When I first started teaching, eons ago, the one piece of advice we were given for “setting the tone” in our classrooms was the infamous adage “Don’t smile until Christmas.” I don’t know anyone who actually tried to manage that feat, but I suspect it had a real impact students’ early experiences in classrooms of the day—and not a positive one.
Today, as many of us think about beginning the school year, we may have different ideas of classroom tone in mind. To build a classroom supportive of creativity, we must help students understand that in this room ideas can be explored, new things tried, and even mistakes made, all in the service of learning. Some of the best ways to share these ideas are to model them. So here are five more things you can do to get your classroom off to a creative start.
- Ask questions—real ones.
All students know that teachers often ask “questions” to which they clearly know the answers, “How much is 6+3?” or “How did Hamlet plan to use actors to further his revenge?” In truth, those are not genuine questions, from a teacher’s perspective; they are opportunities to check students’ knowledge and understanding. That is essential in any classroom, but it is not the same as genuine questioning. When you ask a real question, you do not know they answer. These are things that make you wonder. “I wonder why the plants that grow beautifully in my front yard won’t grow in the back?” or “I wonder, if Hamlet had succeeded in killing Claudius, what do you think would have happened to him? Why?”
Asking real questions provides a model of curiosity and wonder—and also makes it clear that in this classroom, no one is expected to know everything.
- Make mistakes.
I don’t know about you, but I’ve never had to fake making mistakes in class; I make enough on my own. It is important to share mistakes—and our response to mistakes—with our students. This can mean acknowledging our factual errors, apologizing when we treat someone unfairly, or describing our epic fail in a home improvement effort as an example of problem solving. Creativity and learning require risk taking, and risk leads to mistakes. It is all part of the process. Without failure, there can be no risk. Send the message that mistakes are expected along the way. You might want to tell the “Stand on Your Failures” story from my previous post. It’s an idea worth lots of exploration.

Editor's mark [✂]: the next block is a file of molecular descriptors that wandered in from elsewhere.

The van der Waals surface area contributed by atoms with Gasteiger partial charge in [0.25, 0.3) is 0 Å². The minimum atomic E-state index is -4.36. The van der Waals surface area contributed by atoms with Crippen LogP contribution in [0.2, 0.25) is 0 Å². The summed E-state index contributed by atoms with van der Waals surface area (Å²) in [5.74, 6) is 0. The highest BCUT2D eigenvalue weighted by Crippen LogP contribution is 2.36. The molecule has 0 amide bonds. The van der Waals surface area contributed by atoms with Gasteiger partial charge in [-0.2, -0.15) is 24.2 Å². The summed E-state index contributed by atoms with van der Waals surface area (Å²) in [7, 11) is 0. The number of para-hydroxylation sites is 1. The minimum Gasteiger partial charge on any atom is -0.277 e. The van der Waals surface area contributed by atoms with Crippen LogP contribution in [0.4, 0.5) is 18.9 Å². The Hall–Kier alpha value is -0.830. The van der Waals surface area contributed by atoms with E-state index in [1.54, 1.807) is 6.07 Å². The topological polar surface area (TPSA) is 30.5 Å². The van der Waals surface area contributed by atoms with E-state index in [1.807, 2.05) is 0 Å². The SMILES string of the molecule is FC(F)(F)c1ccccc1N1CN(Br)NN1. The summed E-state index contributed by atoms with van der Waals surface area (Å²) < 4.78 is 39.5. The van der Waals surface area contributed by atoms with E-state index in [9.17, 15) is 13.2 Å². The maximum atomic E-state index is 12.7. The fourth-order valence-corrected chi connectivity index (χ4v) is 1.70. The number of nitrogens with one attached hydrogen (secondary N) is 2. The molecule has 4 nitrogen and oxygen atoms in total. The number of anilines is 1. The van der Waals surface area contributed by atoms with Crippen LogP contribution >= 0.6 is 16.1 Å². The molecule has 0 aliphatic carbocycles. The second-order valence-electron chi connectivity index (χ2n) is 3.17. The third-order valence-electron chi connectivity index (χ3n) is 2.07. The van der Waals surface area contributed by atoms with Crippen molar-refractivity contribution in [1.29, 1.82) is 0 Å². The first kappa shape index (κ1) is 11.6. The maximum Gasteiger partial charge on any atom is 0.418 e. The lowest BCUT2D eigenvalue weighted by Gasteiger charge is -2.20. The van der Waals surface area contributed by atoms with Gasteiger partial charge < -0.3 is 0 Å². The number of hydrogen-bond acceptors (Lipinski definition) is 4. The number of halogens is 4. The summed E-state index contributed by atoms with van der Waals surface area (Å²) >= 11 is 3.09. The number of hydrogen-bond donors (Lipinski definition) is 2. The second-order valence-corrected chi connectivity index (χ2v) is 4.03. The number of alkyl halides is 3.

- Play with ideas
Not all teachers are stand up comedians, but we can all have fun. The truth is, when teaching is no longer fun, it is time to think about a change of career. In the serious business of helping students learn, we can sometimes forget that playfulness—thinking about ideas in new and sometimes silly ways—is foundational to creativity and helps students learn. Plan some learning activities that are both playful and substantive—design a better paper airplane, calculate the number of footballs you could fit in Michigan Stadium, or imagine a conversation between Rosencrantz and Guildenstern (a whole play was developed from that beginning!)
- Try hard
Let your students see times when working hard helped you succeed. One of my friends posted multiple drafts of her master’s thesis, complete with red lines and edits, on her bulletin board for middle school students to examine. I once did something similar with a copy of the original manuscript of Dickens’ A Christmas Carol. It was clear that even for a literary genius, writing was hard work.
Talk about how your muscles are sore from practicing your golf swing or even how often you thought about your students while planning—and replanning—your math lesson. Help students see that working hard on something reflects determination and growth, not lack of ability.
- Solve problems
Can you see a theme here? In addition to seeing you make mistakes, and understanding that you work hard, students also need to see you as an example of problem solving, in school and out. Tackle classroom problems together. Is your furniture arrangement not working? Share your process for tackling the problem—or ask for students’ help in solving it. Share the research you did to solve your garden problem or your strategies for remembering to bring your lunch each day. As tempting as it can be to have students view you as a font of endless knowledge, no one can keep up that image for long—and it doesn’t help students learn. If they see you working, learning, and growing, it helps them believe they can, too. This growth mindset will be one of your greatest gifts to them—for learning and creativity.